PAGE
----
Electronicruminalbolusescomplywiththerequirements established by ICAR (2007) and, therefore, are considered safe and effective means of identification of cattle and sheep (Caja et al., 1999; Ghirardi et al., 2006). However, high variability has been observed for retention rate of electronic rumen boluses in goats (Pinna et al., 2006; Carné et al., 2009a; Carné et al., 2009b). The objective of this study was to evaluate three identification devices for adult goats reared in semi-intensive system. The identification devices were two plastic ear tags of different sizes and one electronic ruminal bolus.

Material and Methods

The experiment was carried out at the Laboratory of Production and Research on Sheep and Goats (LAPOC), Universidade Federal do Paraná (UFPR), located in Pinhais-PR, Brazil (25º 25' South, 49º 8' West, altitude of 915 m). The trial period was between August/2010 and March/2011, totaling six months.

Twenty-two crossbred Boer female goats with mean age of 4 years and 52.6 kg of mean body weight (BW) were used. The animals remained on pasture daily (from 08.00 h to 16.00 h) and were kept in an elevated pen at night, where they were supplemented with corn silage and energy concentrate. Between August and November/2010, the goats remained on pasture of annual ryegrass (Lolium multiflorum Lam.), and from December/2010 to March/2011, the animals remained on pasture of limpograss (Hemarthria altissima cv. Florida) during the grazing period.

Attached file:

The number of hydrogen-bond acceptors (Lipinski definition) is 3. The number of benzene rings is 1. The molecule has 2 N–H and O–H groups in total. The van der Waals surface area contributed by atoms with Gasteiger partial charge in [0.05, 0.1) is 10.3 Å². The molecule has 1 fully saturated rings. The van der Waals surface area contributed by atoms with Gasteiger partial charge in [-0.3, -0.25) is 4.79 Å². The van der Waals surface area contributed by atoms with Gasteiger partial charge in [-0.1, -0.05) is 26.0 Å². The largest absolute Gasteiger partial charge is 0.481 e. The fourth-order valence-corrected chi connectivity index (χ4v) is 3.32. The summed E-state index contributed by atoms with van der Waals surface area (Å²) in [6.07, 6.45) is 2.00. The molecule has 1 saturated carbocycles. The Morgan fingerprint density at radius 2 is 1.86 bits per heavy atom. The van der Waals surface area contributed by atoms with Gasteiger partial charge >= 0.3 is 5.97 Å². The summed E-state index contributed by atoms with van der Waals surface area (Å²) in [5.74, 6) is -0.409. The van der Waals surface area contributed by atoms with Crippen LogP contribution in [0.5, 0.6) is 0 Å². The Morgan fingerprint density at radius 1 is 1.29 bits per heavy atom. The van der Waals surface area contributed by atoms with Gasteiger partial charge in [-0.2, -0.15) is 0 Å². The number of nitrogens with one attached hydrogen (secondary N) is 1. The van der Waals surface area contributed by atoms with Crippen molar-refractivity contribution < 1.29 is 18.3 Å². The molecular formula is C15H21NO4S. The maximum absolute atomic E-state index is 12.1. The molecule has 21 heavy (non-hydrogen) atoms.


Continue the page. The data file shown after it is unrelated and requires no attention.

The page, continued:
Two types of plastic ear tags and one electronic ruminal bolus were the identification devices evaluated. The ruminal bolus was composed of a non-toxic ceramic capsule and produced by enterprise Saint Gobain (Certag, Brazil). A Half-Duplex (HDX) transponder was implanted in the interior of ceramic capsule. This transponder shows a non-simultaneous communication system between transponder and reading equipment, and operates with activation frequency of 134.2 kHz in accordance with standards 11784 and 11785 of the International Standards Organization (ISO, 1996a,b). The transponder code that identifies each animal was characterized by the first three digits, which identify the enterprise (400 is the number of Certag assigned by ICAR), and the last 12 digits correspond to serial number and identifiy the animal.